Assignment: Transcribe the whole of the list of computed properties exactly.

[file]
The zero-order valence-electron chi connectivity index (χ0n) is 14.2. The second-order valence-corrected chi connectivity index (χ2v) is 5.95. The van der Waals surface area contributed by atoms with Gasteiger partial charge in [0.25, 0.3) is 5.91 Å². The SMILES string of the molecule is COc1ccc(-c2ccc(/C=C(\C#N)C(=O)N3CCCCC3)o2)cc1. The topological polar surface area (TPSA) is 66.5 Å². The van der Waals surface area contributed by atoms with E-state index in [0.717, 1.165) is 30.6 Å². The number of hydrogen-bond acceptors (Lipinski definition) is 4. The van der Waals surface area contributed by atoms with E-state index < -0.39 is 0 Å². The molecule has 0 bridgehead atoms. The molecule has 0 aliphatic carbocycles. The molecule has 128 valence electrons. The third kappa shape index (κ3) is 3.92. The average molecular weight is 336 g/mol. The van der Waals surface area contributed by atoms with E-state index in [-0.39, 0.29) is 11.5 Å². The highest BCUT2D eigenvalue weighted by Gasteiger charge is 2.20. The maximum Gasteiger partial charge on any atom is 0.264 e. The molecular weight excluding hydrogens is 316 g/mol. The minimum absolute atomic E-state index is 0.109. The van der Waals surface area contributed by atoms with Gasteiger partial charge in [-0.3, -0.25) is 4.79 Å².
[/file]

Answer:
The zero-order valence-electron chi connectivity index (χ0n) is 14.2. The second-order valence-corrected chi connectivity index (χ2v) is 5.95. The van der Waals surface area contributed by atoms with Gasteiger partial charge in [0.25, 0.3) is 5.91 Å². The SMILES string of the molecule is COc1ccc(-c2ccc(/C=C(\C#N)C(=O)N3CCCCC3)o2)cc1. The topological polar surface area (TPSA) is 66.5 Å². The van der Waals surface area contributed by atoms with E-state index in [0.717, 1.165) is 30.6 Å². The number of hydrogen-bond acceptors (Lipinski definition) is 4. The van der Waals surface area contributed by atoms with E-state index < -0.39 is 0 Å². The molecule has 0 bridgehead atoms. The molecule has 0 aliphatic carbocycles. The molecule has 128 valence electrons. The third kappa shape index (κ3) is 3.92. The average molecular weight is 336 g/mol. The van der Waals surface area contributed by atoms with E-state index in [-0.39, 0.29) is 11.5 Å². The highest BCUT2D eigenvalue weighted by Gasteiger charge is 2.20. The maximum Gasteiger partial charge on any atom is 0.264 e. The molecular weight excluding hydrogens is 316 g/mol. The minimum absolute atomic E-state index is 0.109. The van der Waals surface area contributed by atoms with Gasteiger partial charge in [-0.3, -0.25) is 4.79 Å².